How To Stay Strong Living Off The Grid or on The Road

Guest Post by Pascal Dornier

You need to take care of your physical fitness, even when a gym is far away or too expensive. A good base of strength and muscle makes you more resilient against injuries and staves off bone and muscle loss in old age. I also find a strong, muscular body of either gender more attractive. Don’t worry, you won’t look like a bodybuilder any time soon.

“Chop wood, carry water” – everyday life off the grid can be physically demanding and a workout in itself. The proverbial “farm boy strength” is built by a lifetime of lifting and carrying heavy things. If you don’t have this foundation, some targeted strength work can help.

Whatever you do, it takes consistent training, nutrition, and recovery to get good results.


You can train your heart, lungs, and endurance through cardio exercise. Many people like jogging or running, but my knees object to it, and it takes too much time for my taste.

If you don’t live too far out, keep your noble family steed hobbled on the driveway, and ride a bike for routine errands. I commute by bike when weather and my inner sloth permit. I get about 25 minutes of exercise, but it only takes me about 10 minutes longer than by car. Time-efficient,
and good for the environment and your wallet.

Weight training

Training with weights is effective, but a good home gym is not cheap and takes up space for weights, a squat rack, and a bench. When you are on the road, it is not practical to carry hundreds of pounds of weights with you. Changing weight plates on typical adjustable barbells and dumbbells can be tedious and time-consuming.


Training with your own bodyweight does not require much equipment. You can do push-ups and air squats on the floor, pull-ups and chin-ups from a rafter or playground equipment, inverted rows under a sturdy table, dips on two sturdy chairs etc. To find out more, read the book “Convict Conditioning” by Paul “Coach” Wade. Keep in mind that this is not the easiest form of training – these exercises will uncover your weaknesses without mercy. It can be difficult to progress, and the legs rarely get challenged as much as the upper body.

Resistance bands

Training with resistance bands is a good alternative:

  • Bands are affordable and lightweight.
  • Training with bands is eerily quiet.
  • There is no momentum and less stabilization needed, making it safe and joint-friendly.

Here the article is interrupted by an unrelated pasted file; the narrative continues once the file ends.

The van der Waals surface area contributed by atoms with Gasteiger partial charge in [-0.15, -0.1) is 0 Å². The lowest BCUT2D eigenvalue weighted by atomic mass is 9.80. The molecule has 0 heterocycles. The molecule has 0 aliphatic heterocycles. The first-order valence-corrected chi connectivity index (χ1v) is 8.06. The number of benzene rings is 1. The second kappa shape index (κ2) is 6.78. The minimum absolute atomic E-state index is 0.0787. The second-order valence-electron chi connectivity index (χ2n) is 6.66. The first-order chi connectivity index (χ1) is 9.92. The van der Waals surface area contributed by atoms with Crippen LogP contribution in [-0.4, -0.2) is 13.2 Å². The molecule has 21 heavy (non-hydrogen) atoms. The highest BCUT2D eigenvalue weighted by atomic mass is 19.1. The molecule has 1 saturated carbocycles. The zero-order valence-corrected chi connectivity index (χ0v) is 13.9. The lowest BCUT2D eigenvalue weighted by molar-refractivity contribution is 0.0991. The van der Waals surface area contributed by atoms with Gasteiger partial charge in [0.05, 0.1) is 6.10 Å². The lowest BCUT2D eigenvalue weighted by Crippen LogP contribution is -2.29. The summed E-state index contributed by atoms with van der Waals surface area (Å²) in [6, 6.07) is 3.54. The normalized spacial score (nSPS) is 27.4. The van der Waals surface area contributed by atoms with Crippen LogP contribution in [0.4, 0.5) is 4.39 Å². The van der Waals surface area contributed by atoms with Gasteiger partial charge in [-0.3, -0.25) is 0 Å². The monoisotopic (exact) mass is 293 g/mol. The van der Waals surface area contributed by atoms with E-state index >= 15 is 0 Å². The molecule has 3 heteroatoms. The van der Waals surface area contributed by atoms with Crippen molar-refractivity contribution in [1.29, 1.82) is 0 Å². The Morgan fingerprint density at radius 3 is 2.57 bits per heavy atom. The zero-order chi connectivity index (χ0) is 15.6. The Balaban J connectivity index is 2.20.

• Most exercises can be set up quickly, allowing for time-efficient training.
  • Wide bands can challenge even strong athletes.

Most training bands are made of latex rubber, usually 41” long when not stretched. They come in different widths (1/4” to 4”) and thicknesses (mostly 4.5 mm, sometimes 6.5 mm). The wider and thicker the band, the more force will be needed to stretch it. Bands give variable resistance – not so much at first, more as you stretch them. Different bands can be combined to progress the load in small steps.

Give bands a try. Beware, you might develop a latex fetish…

Example training program

Look at my web page for more details and exercise videos.

Day 1 – Upper body and arms:

  • Pull-up / chin-up or inverted row
  • Seated row
  • Chest press / press-around
  • Triceps pushdowns
  • Biceps curls
  • Abdominal exercise, for example crunches, leg raises or ab roller

Day 2 – Legs and shoulders:

  • Zercher squat or single leg press
  • Stiff-legged deadlift
  • Calf raises
  • Band pull-apart or high row
  • Band overhead press
  • Band lateral raises

Day 3 – Active rest.

How to train with bands

Do the first set or two of each exercise with a lighter band. This lets your muscles warm up and prepare for what is to come.

Use bands that allow a reasonable range of motion (from extension to contraction)
for 12 to 20 repetitions. If you can do more reps with a full range of motion, it is time for more rubber. Add a narrow band or use a wider band.

When you cannot pull the band to full contraction, try to hold the limit position for a second on each repetition. These isometric contractions help build strength.

Respect the power of latex !

A slingshot uses a small rubber band to turn pebbles into dangerous projectiles. Imagine how a strong band could smack you when it snaps.

  • Don’t run bands over sharp corners.
  • Don’t knot bands, except for simple girth hitches.
  • Don’t overstretch bands in whole or in part. Don’t go much beyond 2x the relaxed length.
  • Don’t store bands in direct sunlight.
  • Just because bands can slink like a limp noodle, doesn’t mean that you may move like one. Proper bracing and body position are important to protect your back and joints.
  • Don’t let the band slip. I prefer training barefoot.

Shopping list

Get a complete set of resistance bands (1/4” narrow to wide) from a reputable supplier like Elitefts, Rubberbanditz, Serious Steel or Undersun. For more predictable resistance, don’t mix bands from different suppliers.

The following items are optional, but helpful:

  • A large mat or carpet to protect the bands and your feet.
  • Some sort of pull-up bar, suitable rafter etc.
  • Suitable handles make it easier to hold the bands.
  • A standard EZ curl bar makes biceps curls and Zercher squats more comfortable.
  • A foot plate (build yourself or buy) can avoid stress on your ankles.
  • An ab roller is a nice gadget to train your midsection.

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